Entertainment guaranteed with Test mace on the line
First it was 2-1 to South Africa. Then it was 2-1 to Australia. Next it was 1-1 in a pitifully short series last November. The battles between Graeme Smith's men and Australia over the past four years can be bracketed together, such has been the shared narrative running through the contests, and the two teams will walk out on to the Gabba on Friday locked together at 4-4. There has not been a draw or a dull match among them. Now it's time for the decider. A grand final spread over four weeks and three cities.
Of course, it is not strictly correct to call this the tiebreaker, for they meet again in South Africa in 2014. But by then the teams from those 2008-09 encounters could be those of a bygone era. Should Ricky Ponting and Michael Hussey retire after next year's back-to-back Ashes - if they make it that far - Michael Clarke and Peter Siddle may be Australia's only remnants of that first 2008 series. South Africa have also lost a few veterans and by 2014 may have said goodbye to Jacques Kallis, although he appears so indestructible that he might still be around when Pat Cummins retires.
Victory by any margin in this series for either team will give them a lead in their head-to-head, as well as the ICC's Test championship mace - the latter perhaps only briefly though, as England's results in India could shuffle the table again. The fact that the No. 1 ranking is up for grabs, as it was when Australia under Ricky Ponting toured South Africa in early 2009, is an indication of how little separates these teams. This time it's Smith's side that holds top spot, but given the troughs Australia have been through over the past four years it's difficult not to think South Africa should be further in front.
Have they made the most of this period of South African strength, an era in which Dale Steyn, Morne Morkel and lately Vernon Philander have clinically dissected batting line-ups all over the globe? Do they have the killer instinct required to stay on top, and to increase the gap between themselves and the rest of the world? It is notable that over the past four years, South Africa have won less than half the Test matches they have played; Australia have won more than half of theirs, despite two Ashes debacles.
But enough numbers. To reduce these contests to a set of statistics is like describing the Mona Lisa as oil on poplar, 77cm x 53cm. Over the past four years, the meetings between Australia and South Africa have been as remarkable as modern Test cricket gets. They have been eagerly anticipated by fans from all over the cricket-playing world. If every Test match was as gripping as the eight put on by these two sides, day-night cricket wouldn't be necessary because fans would skip work to watch it.
Think of Mitchell Johnson breaking Graeme Smith's hand in Sydney, and the spine-tingling sight of Smith walking down the SCG race late on the final afternoon, barely able to hold the bat but determined to give his team every chance of salvaging a draw. Think of Johnson's blood-on-the-pitch spell in Durban, where his bouncer struck Kallis under the grille, leaving his chin wounded and forcing him to retire hurt. Remember the twin tons Phillip Hughes scored in that match, his second Test.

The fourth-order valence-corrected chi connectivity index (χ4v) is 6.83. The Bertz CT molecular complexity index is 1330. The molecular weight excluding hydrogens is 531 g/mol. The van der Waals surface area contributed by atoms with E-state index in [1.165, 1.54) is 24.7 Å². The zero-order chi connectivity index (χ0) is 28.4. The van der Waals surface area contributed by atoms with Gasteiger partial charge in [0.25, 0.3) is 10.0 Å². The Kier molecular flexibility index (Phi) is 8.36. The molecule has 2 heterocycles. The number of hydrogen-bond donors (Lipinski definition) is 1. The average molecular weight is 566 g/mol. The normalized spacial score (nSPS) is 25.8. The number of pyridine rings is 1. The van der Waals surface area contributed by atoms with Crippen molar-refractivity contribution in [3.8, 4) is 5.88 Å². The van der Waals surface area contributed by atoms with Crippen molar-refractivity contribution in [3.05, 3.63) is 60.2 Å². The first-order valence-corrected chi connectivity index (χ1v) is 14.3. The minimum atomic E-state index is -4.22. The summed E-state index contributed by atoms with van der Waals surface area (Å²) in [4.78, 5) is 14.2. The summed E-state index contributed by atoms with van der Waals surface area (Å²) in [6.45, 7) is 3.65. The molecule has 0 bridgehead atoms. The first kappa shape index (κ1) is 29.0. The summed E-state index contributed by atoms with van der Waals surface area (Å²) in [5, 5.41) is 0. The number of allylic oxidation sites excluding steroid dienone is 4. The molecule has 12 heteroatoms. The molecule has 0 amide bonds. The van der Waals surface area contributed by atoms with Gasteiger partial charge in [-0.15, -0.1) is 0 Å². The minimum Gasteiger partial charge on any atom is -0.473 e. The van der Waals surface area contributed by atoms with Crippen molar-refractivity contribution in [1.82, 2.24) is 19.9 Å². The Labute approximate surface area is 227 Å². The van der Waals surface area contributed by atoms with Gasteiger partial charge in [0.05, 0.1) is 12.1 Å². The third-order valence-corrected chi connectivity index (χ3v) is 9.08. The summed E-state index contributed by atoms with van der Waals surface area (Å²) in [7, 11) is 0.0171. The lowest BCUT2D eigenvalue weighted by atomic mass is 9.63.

Think of South Africa's near world-record chase of 414 at the WACA, when the debutant JP Duminy showed poise beyond his years to score an unbeaten half-century, and the 166 he scored the following week in Melbourne, where he and Steyn humiliated Australia's bowlers with a four-hour tail-end partnership. Think of Marcus North's debut hundred and Johnson hitting catches into the crowd as Australia won with three debutants at the Wanderers. Think of poor Bryce McGain, Australia's 37-year-old rookie, being belted out of Test cricket in Cape Town, where Johnson's thrashed 123 in a losing cause.
And, of course, remember the day at the same venue last year when Australia were 21 for 9. Yes, 21 for 9. They scrambled to 47. On a day of carnage, parts of all four innings took place, only the third time it had happened in all of Test history. And on either side of the massacre, the greatest innings Michael Clarke has ever played, and a pair of match-winning hundreds from Smith and Hashim Amla. And finally, think of Pat Cummins, 18 years old and barely out of school, resurrecting Australia's hopes with a match-winning display full of youthful joie de vivre at the Wanderers a week later.
There is no reason to expect any less of this series. It is a battle between the world's best pace attack and a bowling group with a bright future ahead of them. In the role of Cummins this year is the 22-year-old James Pattinson, whose swagger and skill make him irresistible to watch. Pattinson bowls with the speed and the outswing of Steyn. He doesn't yet have the same consistency, but he is unquestionably the man to watch in Australia's attack.
The pace-friendly pitches at the Gabba and the WACA should help make this another series to remember. How will Amla handle the Australian conditions? Will David Warner's bite match his bark? Will AB de Villiers be a shadow of the batsman he once was, now that the wicketkeeping duties are on his mind as well? Will Ponting be able to reproduce the form he showed last year against a blunt Indian attack?
Does Mickey Arthur hold the inside knowledge that will end South Africa's outstanding record away from home? And if South Africa win the first Test, can they go in for the kill?
We're about to find out. Enough talk. Let the grand final begin.
Brydon Coverdale is an assistant editor at ESPNcricinfo. He tweets here